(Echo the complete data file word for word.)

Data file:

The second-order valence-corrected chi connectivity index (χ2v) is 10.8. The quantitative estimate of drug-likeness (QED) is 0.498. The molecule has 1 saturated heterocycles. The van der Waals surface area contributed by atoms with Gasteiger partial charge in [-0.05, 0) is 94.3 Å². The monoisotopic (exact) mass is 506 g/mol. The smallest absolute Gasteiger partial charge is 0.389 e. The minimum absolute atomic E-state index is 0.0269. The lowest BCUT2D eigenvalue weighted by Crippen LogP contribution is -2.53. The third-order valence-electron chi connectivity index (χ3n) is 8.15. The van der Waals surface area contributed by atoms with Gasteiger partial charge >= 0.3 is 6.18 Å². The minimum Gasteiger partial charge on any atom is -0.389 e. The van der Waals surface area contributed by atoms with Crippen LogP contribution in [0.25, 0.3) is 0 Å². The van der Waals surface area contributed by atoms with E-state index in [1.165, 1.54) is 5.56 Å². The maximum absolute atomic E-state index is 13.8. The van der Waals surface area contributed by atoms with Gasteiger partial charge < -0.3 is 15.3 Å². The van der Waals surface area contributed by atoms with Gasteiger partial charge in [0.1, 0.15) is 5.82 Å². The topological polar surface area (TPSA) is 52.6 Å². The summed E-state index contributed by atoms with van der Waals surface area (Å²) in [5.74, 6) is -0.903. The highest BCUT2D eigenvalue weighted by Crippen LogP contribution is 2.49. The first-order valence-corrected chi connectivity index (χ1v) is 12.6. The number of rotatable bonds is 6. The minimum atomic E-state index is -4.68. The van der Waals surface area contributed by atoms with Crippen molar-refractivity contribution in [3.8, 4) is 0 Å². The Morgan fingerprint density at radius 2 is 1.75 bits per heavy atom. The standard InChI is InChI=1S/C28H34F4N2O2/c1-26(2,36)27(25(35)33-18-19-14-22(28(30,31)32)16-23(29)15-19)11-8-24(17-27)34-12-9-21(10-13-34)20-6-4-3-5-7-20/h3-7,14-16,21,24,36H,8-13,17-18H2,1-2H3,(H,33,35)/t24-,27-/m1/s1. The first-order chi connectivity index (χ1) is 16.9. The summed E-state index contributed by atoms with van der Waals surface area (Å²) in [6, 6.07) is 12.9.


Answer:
The second-order valence-corrected chi connectivity index (χ2v) is 10.8. The quantitative estimate of drug-likeness (QED) is 0.498. The molecule has 1 saturated heterocycles. The van der Waals surface area contributed by atoms with Gasteiger partial charge in [-0.05, 0) is 94.3 Å². The monoisotopic (exact) mass is 506 g/mol. The smallest absolute Gasteiger partial charge is 0.389 e. The minimum absolute atomic E-state index is 0.0269. The lowest BCUT2D eigenvalue weighted by Crippen LogP contribution is -2.53. The third-order valence-electron chi connectivity index (χ3n) is 8.15. The van der Waals surface area contributed by atoms with Gasteiger partial charge >= 0.3 is 6.18 Å². The minimum Gasteiger partial charge on any atom is -0.389 e. The van der Waals surface area contributed by atoms with Crippen LogP contribution in [0.25, 0.3) is 0 Å². The van der Waals surface area contributed by atoms with E-state index in [1.165, 1.54) is 5.56 Å². The maximum absolute atomic E-state index is 13.8. The van der Waals surface area contributed by atoms with Gasteiger partial charge < -0.3 is 15.3 Å². The van der Waals surface area contributed by atoms with Gasteiger partial charge in [0.1, 0.15) is 5.82 Å². The topological polar surface area (TPSA) is 52.6 Å². The summed E-state index contributed by atoms with van der Waals surface area (Å²) in [5.74, 6) is -0.903. The highest BCUT2D eigenvalue weighted by Crippen LogP contribution is 2.49. The first-order valence-corrected chi connectivity index (χ1v) is 12.6. The number of rotatable bonds is 6. The minimum atomic E-state index is -4.68. The van der Waals surface area contributed by atoms with Crippen molar-refractivity contribution in [3.8, 4) is 0 Å². The Morgan fingerprint density at radius 2 is 1.75 bits per heavy atom. The standard InChI is InChI=1S/C28H34F4N2O2/c1-26(2,36)27(25(35)33-18-19-14-22(28(30,31)32)16-23(29)15-19)11-8-24(17-27)34-12-9-21(10-13-34)20-6-4-3-5-7-20/h3-7,14-16,21,24,36H,8-13,17-18H2,1-2H3,(H,33,35)/t24-,27-/m1/s1. The first-order chi connectivity index (χ1) is 16.9. The summed E-state index contributed by atoms with van der Waals surface area (Å²) in [6, 6.07) is 12.9.